The Time I Hesitated

One night when I was the night trauma chief, I hear overhead: “Code blue, medical ICU. Code blue.” Code blue means that a patient has gone into cardiopulmonary arrest (or is dangerously close). Fortunately, surgeons are not part of the response team, so I only respond when it’s one of our patients. Since we didn’t have any…

A Flaw in Cancer Care That Surgery Residents Know All Too Well

Mrs. Liu, who was only 58 years old, had metastatic ovarian cancer. Despite radical surgery and chemotherapy, her disease persisted. Worse yet, her PET scan from a few months ago revealed that she had carcinomatosis—numerous deposits of cancer showered throughout her abdomen. This particular night, she starting having more nausea and couldn’t eat or drink…

Saying No to Surgery Residents

A few months ago, I got the dreaded 2 AM consult from the emergency department. I met Mr. Smith, a man with a very strange looking and inflamed gallbladder. The abnormal appearance on ultrasound meant we had to discuss the possibility of malignancy. Instead of the usual 15 minute spiel about removing the gallbladder, I…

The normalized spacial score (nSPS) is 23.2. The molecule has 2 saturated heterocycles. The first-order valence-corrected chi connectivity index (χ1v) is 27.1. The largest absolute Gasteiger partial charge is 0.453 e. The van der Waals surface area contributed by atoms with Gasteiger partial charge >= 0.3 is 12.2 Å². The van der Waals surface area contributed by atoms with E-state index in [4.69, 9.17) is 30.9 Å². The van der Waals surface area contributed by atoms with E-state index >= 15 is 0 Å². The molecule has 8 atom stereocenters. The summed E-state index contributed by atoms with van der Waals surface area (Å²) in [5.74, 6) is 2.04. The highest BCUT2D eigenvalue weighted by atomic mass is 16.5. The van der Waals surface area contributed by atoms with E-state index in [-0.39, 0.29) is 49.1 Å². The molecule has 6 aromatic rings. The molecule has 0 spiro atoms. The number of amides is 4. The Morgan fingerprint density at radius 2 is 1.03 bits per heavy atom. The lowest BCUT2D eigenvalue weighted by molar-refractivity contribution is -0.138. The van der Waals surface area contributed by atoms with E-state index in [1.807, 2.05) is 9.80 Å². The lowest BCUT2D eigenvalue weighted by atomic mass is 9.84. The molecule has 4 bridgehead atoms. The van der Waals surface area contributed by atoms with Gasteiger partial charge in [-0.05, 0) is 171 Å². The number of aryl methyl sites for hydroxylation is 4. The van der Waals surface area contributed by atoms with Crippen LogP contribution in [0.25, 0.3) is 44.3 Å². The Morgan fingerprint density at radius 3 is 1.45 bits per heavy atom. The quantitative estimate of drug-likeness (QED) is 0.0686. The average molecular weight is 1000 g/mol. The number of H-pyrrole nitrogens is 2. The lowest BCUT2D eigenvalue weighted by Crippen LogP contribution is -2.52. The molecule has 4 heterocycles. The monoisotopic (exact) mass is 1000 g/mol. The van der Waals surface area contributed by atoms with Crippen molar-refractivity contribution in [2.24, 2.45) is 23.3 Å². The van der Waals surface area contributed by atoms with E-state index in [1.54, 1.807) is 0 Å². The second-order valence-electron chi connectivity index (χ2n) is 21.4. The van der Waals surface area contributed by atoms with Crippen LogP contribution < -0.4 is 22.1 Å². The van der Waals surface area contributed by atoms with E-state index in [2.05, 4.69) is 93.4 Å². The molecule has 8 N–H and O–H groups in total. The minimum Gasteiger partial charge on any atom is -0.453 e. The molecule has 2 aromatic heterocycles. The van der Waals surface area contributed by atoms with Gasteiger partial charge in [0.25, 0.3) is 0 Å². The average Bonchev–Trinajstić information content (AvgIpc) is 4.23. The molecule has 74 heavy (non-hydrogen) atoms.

Antibiotics or Surgery for Appendicitis, An Unfair Choice For Patients (Right Now)

Antibiotics (without surgery) for appendicitis is the latest trending topic in surgery. Despite the fact that research is still ongoing, many surgeons are jumping to offer antibiotics as an alternative to surgery for appendicitis.  We know that an antibiotics-only approach is still quasi-experimental. Because we cannot be confident that antibiotics is effective long-term, some surgeons choose to offer both options…